“Responses to Ives”



Today, at the beginning of the 21st Century, the resonance of the music of Charles Ives (1874-1954) is still present in contemporary music.  Many composers of various aesthetic orientations consider Ives’s work as a major influence in their own musical language.  In commemoration of the 50th anniversary of Ives’s death, the American pianist Heather O’Donnell commissioned seven composers to wrote a piece in “response” to Ives.

Together these composers display contemporary expressions of Ives's own characteristics: fierce individuality, progressiveness, idealism, improvisatory talent, sharp wit, use of the vernacular in concert music, political engagement, or activity as pianist-composers.


Frederic Rzewski was born in 1938 in Westfield, Massachusetts.  After preliminary studies with Charles Mackey, he began his compositional studies with Walter Piston and Roger Session at Harvard University and with Milton Babbitt at Princeton.  In 1960 he visited Italy where he studied with Luigi Dallapiccola and met the flutist Severino Gazzelloni, with whom he gave several concerts- thus beginning his double life as a pianist-composer.  His early friendship with Christian Wolff and David Behrman, and (through Wolff) his acquaintance with John Cage and David Tudor, strongly influenced his development in both composition and performance. In Rome in the mid-1960s, together with Alvin Curran and Richard Teitelbaum, he founded the MEV (Musica Elettronica Viva) group, which quickly became known for its pioneering work in improvisation and live-electronics. Bringing together both classical and jazz avant-garde composers (including Anthony Braxton and Steve Lacy), MEV developed an aesthetic of music as a spontaneous collective process.


Johnny Has Gone For A Soldier


Rweski’s composition is a row of various views or interpretations of the American revolutionary war era folksong that drew from the Irish song “Schule Aroon”:


            Sad I sit on Butternut Hill,

            Who could blame me, cry my fill?

            And ev’ry tear would turn a mill-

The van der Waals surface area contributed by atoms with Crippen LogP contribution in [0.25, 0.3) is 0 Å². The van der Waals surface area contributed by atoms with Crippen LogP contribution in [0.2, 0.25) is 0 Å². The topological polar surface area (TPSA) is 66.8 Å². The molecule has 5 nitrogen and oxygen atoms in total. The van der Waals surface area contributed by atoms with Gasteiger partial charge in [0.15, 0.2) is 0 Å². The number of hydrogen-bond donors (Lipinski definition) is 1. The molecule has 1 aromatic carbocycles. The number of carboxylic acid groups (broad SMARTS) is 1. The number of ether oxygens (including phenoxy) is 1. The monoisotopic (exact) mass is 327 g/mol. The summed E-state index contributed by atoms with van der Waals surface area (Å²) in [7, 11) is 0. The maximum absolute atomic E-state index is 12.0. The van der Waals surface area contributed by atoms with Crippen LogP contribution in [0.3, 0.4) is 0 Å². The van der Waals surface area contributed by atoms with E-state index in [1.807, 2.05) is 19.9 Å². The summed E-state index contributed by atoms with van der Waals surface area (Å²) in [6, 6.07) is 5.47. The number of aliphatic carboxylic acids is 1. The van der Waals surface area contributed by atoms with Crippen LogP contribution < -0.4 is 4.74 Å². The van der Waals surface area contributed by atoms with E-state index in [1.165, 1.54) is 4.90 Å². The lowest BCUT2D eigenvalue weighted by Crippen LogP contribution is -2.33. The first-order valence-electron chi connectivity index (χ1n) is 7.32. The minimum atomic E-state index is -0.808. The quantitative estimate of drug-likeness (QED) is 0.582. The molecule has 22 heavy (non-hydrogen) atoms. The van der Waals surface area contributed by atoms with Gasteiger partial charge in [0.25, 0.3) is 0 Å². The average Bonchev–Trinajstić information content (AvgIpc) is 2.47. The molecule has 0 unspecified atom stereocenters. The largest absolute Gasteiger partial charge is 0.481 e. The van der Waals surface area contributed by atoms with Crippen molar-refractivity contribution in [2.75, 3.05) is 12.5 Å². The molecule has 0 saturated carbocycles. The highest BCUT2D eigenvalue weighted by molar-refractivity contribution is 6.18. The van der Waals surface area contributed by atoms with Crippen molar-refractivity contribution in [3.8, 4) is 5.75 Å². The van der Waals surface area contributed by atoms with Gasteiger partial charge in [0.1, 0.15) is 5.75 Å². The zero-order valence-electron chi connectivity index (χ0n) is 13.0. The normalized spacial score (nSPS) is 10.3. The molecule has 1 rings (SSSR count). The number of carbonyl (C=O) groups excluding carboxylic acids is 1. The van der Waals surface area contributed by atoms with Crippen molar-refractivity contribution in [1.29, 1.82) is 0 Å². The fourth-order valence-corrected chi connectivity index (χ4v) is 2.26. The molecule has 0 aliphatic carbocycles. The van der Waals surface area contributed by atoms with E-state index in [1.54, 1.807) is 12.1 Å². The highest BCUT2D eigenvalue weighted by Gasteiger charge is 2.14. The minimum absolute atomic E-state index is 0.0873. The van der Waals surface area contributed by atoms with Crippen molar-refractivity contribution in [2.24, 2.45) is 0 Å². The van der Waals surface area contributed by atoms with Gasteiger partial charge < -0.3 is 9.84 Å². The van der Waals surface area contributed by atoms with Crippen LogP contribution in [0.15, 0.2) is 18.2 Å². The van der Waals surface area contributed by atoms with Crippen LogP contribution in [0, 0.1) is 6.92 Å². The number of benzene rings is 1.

Johnny has gone for a soldier.


Rzewski writes “I simply allowed my thoughts on war, and the current one in particular, to spin themselves out, always following the structure of the song.  The ending seems inconclusive, just like the ongoing war now.”  Like many of Rzewski’s compositions, (i.e. Coming Together, Attica, The Price of Oil) there’s a concrete and accentuated occupation with politics.  In the score of Johnny Has Gone For A Soldier, there are several points in which the interpreter is asked to insert a short improvisation- on the one hand a reference to Rzewski’s activity as a frequently-improvisatory interpreter of his own works, and on the other hand to Ives’s own tendency to always further revise his works and leave an element of openness.  Ives wrote in regard to the “Concord Sonata”-  “I may always have the pleasure of not finishing it, and hope that it never will be.”



Sidney Corbett, born in Chicago in 1960, studied composition and philosophy at the University of California, San Diego and at Yale University, where he earned his doctorate in 1989. From 1985 to 1987 he studied composition at the Hamburg Academy of Music with György Ligeti, under the auspices of a DAAD Fellowship.

Sidney Corbett's extensive output includes works for the stage, orchestral compositions, ensemble and solo pieces and a large amount of vocal music. His works have earned him numerous national and international awards and prizes (e.g. Irino Foundation in Tokyo, Radio France Musique and BMI New York).